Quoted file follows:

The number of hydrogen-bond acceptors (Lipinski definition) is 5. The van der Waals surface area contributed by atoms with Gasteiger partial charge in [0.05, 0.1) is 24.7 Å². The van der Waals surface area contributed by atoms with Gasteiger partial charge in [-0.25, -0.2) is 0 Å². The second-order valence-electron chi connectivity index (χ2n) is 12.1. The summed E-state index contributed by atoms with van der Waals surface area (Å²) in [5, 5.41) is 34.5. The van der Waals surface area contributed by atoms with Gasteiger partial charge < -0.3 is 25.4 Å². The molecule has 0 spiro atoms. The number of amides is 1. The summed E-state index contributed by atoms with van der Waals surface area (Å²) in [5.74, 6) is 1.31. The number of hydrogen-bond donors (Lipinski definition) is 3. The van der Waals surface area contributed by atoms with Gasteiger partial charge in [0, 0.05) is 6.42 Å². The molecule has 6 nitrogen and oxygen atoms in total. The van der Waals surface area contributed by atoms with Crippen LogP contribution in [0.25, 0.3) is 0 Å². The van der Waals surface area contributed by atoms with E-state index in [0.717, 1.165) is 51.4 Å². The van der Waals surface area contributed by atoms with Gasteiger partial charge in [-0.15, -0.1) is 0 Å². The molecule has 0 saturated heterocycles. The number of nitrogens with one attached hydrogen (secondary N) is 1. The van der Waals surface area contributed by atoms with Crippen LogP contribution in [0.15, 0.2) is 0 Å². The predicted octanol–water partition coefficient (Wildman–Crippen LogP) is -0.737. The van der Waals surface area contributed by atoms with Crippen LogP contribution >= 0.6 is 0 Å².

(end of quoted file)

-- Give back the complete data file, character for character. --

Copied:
The number of hydrogen-bond acceptors (Lipinski definition) is 5. The van der Waals surface area contributed by atoms with Gasteiger partial charge in [0.05, 0.1) is 24.7 Å². The van der Waals surface area contributed by atoms with Gasteiger partial charge in [-0.25, -0.2) is 0 Å². The second-order valence-electron chi connectivity index (χ2n) is 12.1. The summed E-state index contributed by atoms with van der Waals surface area (Å²) in [5, 5.41) is 34.5. The van der Waals surface area contributed by atoms with Gasteiger partial charge < -0.3 is 25.4 Å². The molecule has 0 spiro atoms. The number of amides is 1. The summed E-state index contributed by atoms with van der Waals surface area (Å²) in [5.74, 6) is 1.31. The number of hydrogen-bond donors (Lipinski definition) is 3. The van der Waals surface area contributed by atoms with Gasteiger partial charge in [0, 0.05) is 6.42 Å². The molecule has 6 nitrogen and oxygen atoms in total. The van der Waals surface area contributed by atoms with Crippen LogP contribution in [0.25, 0.3) is 0 Å². The van der Waals surface area contributed by atoms with E-state index in [0.717, 1.165) is 51.4 Å². The van der Waals surface area contributed by atoms with Gasteiger partial charge in [-0.15, -0.1) is 0 Å². The molecule has 0 saturated heterocycles. The number of nitrogens with one attached hydrogen (secondary N) is 1. The van der Waals surface area contributed by atoms with Crippen LogP contribution in [0.15, 0.2) is 0 Å². The predicted octanol–water partition coefficient (Wildman–Crippen LogP) is -0.737. The van der Waals surface area contributed by atoms with Crippen LogP contribution >= 0.6 is 0 Å².